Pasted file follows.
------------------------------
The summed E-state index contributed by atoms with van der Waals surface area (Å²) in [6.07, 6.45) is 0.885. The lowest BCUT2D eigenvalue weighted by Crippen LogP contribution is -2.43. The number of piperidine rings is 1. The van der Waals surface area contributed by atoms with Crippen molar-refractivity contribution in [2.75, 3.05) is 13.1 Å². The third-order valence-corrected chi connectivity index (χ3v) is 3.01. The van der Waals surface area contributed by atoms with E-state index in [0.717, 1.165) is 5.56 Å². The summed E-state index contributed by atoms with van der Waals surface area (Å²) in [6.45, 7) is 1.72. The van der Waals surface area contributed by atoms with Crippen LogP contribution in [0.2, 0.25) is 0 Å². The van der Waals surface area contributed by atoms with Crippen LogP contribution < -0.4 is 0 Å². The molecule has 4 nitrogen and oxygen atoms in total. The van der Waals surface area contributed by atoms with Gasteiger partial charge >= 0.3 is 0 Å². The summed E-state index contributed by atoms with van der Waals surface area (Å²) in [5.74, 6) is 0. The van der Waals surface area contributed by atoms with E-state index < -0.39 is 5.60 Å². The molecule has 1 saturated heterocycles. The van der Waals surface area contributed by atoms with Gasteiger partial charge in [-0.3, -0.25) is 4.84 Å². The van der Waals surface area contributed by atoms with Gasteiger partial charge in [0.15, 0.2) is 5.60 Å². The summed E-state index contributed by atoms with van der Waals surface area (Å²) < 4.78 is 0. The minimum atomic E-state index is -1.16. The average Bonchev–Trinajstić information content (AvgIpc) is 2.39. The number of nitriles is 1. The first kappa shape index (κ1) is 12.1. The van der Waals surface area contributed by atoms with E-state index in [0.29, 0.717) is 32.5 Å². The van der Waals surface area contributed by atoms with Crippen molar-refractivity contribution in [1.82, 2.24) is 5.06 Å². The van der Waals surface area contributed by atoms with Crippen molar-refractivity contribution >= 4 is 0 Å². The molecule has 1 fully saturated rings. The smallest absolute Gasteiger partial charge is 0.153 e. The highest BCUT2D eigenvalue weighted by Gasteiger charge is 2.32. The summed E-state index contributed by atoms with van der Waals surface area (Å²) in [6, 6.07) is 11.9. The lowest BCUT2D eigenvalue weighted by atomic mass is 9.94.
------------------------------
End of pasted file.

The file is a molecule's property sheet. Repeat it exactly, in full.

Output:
The summed E-state index contributed by atoms with van der Waals surface area (Å²) in [6.07, 6.45) is 0.885. The lowest BCUT2D eigenvalue weighted by Crippen LogP contribution is -2.43. The number of piperidine rings is 1. The van der Waals surface area contributed by atoms with Crippen molar-refractivity contribution in [2.75, 3.05) is 13.1 Å². The third-order valence-corrected chi connectivity index (χ3v) is 3.01. The van der Waals surface area contributed by atoms with E-state index in [0.717, 1.165) is 5.56 Å². The summed E-state index contributed by atoms with van der Waals surface area (Å²) in [6.45, 7) is 1.72. The van der Waals surface area contributed by atoms with Crippen LogP contribution in [0.2, 0.25) is 0 Å². The van der Waals surface area contributed by atoms with Crippen LogP contribution < -0.4 is 0 Å². The molecule has 4 nitrogen and oxygen atoms in total. The van der Waals surface area contributed by atoms with Gasteiger partial charge >= 0.3 is 0 Å². The summed E-state index contributed by atoms with van der Waals surface area (Å²) in [5.74, 6) is 0. The van der Waals surface area contributed by atoms with E-state index < -0.39 is 5.60 Å². The molecule has 1 saturated heterocycles. The van der Waals surface area contributed by atoms with Gasteiger partial charge in [-0.3, -0.25) is 4.84 Å². The van der Waals surface area contributed by atoms with Gasteiger partial charge in [0.15, 0.2) is 5.60 Å². The summed E-state index contributed by atoms with van der Waals surface area (Å²) < 4.78 is 0. The minimum atomic E-state index is -1.16. The average Bonchev–Trinajstić information content (AvgIpc) is 2.39. The number of nitriles is 1. The first kappa shape index (κ1) is 12.1. The van der Waals surface area contributed by atoms with E-state index in [0.29, 0.717) is 32.5 Å². The van der Waals surface area contributed by atoms with Crippen molar-refractivity contribution in [1.82, 2.24) is 5.06 Å². The van der Waals surface area contributed by atoms with Crippen molar-refractivity contribution >= 4 is 0 Å². The molecule has 1 fully saturated rings. The smallest absolute Gasteiger partial charge is 0.153 e. The highest BCUT2D eigenvalue weighted by Gasteiger charge is 2.32. The summed E-state index contributed by atoms with van der Waals surface area (Å²) in [6, 6.07) is 11.9. The lowest BCUT2D eigenvalue weighted by atomic mass is 9.94.